The Sixth Committee Chairman Juan Antonio Yanez-Barnuevo ( Spain) commended the Chairman of the Ad Hoc Committee and the Working Group, as well as Committee members for their flexibility on achieving a consensus on the Optional Protocol that would contribute to the safety of United Nations and associated personnel.

    By the text of the draft on the International Law Commission report, the General Assembly would take note of the report and decide that the Commission's next session be held at the United Nations Office in Geneva from 1 May to 9 June and from 3 July to 11 August 2006.

    The Chairman of the Sixth Committee announced that at its next and final meeting, next week, the Committee would take action on the remaining draft resolution on measures to eliminate international terrorism.  The Committee would also consider two agenda items on "Revitalization of the work of the General Assembly", and "Election of the officers of the main Committees".

    The actual date of the Sixth Committee meeting will be announced in the Journal.

    Draft on Optional Protocol

    By the draft resolution on "Optional Protocol to the Convention on the Safety of United Nations and Associated Personnel" (document A/C.6/60/L.11), the General Assembly would adopt the instrument (annexed to the draft text) and request the Secretary-General as depositary to open it for signature, which would be at United Nations Headquarters from 16 January 2006 to 16 January 2007.  The Assembly would also invite States to become parties to the instrument.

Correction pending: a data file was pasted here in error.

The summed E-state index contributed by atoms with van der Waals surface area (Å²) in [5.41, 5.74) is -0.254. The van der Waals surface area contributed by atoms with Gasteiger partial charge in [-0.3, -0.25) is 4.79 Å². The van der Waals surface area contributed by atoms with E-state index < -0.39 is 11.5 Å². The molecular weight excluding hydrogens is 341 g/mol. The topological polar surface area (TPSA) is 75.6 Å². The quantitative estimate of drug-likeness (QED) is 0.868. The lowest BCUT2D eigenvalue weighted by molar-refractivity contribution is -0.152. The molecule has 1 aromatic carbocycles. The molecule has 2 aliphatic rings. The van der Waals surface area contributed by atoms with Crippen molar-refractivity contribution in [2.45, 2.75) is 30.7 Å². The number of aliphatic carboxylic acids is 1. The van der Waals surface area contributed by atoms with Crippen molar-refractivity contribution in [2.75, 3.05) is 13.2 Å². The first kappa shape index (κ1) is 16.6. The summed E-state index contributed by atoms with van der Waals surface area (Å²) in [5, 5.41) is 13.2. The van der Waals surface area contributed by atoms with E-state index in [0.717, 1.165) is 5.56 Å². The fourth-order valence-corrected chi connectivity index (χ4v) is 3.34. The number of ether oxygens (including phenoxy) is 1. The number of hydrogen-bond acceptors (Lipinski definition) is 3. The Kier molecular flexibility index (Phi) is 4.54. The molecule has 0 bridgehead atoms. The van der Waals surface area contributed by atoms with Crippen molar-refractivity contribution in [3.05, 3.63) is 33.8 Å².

The 8-Article Optional Protocol expands the scope of the 1994 Convention to cover United Nations and associated personnel involved in delivering humanitarian, political or development assistance in peacebuilding; or delivering emergency humanitarian assistance.

    A provision of the new instrument (Article II (3)), states that a host State may make a declaration to the United Nations Secretary-General that it shall not apply the provisions of the Protocol with respect to delivery of emergency humanitarian assistance in response to a natural disaster (Article II (1) (b)).  The declaration shall be made prior to the deployment of the operation.

    The 1994 Convention, which entered into force on 15 January 1999, has been ratified or acceded to by 79 States.  Its key provisions require Parties to take all appropriate measures to ensure the safety and security of United Nations and associated personnel and for the prompt release and return of captured or detained personnel.  It also obliges parties either to prosecute or extradite offenders.

    The Convention requires parties to establish as criminal offences, among others, the murder, kidnapping or any other attack upon the person or liberty of any United Nations or associated personnel; and a violent attack upon the official premises, the private accommodation or the means of transportation of any United Nations or associated personnel, likely to endanger his or her person or liberty.

    Action on Optional Protocol Draft

    CHRISTIAN WENAWESER ( Liechtenstein), Chairman of both the Ad Hoc Committee on the Scope of Legal Protection under the Convention on the Safety of United Nations and Associated Personnel and of the Working Group that prepared the instrument, introduced the draft resolution on the "Optional Protocol" (document A/C.6/60/L.11).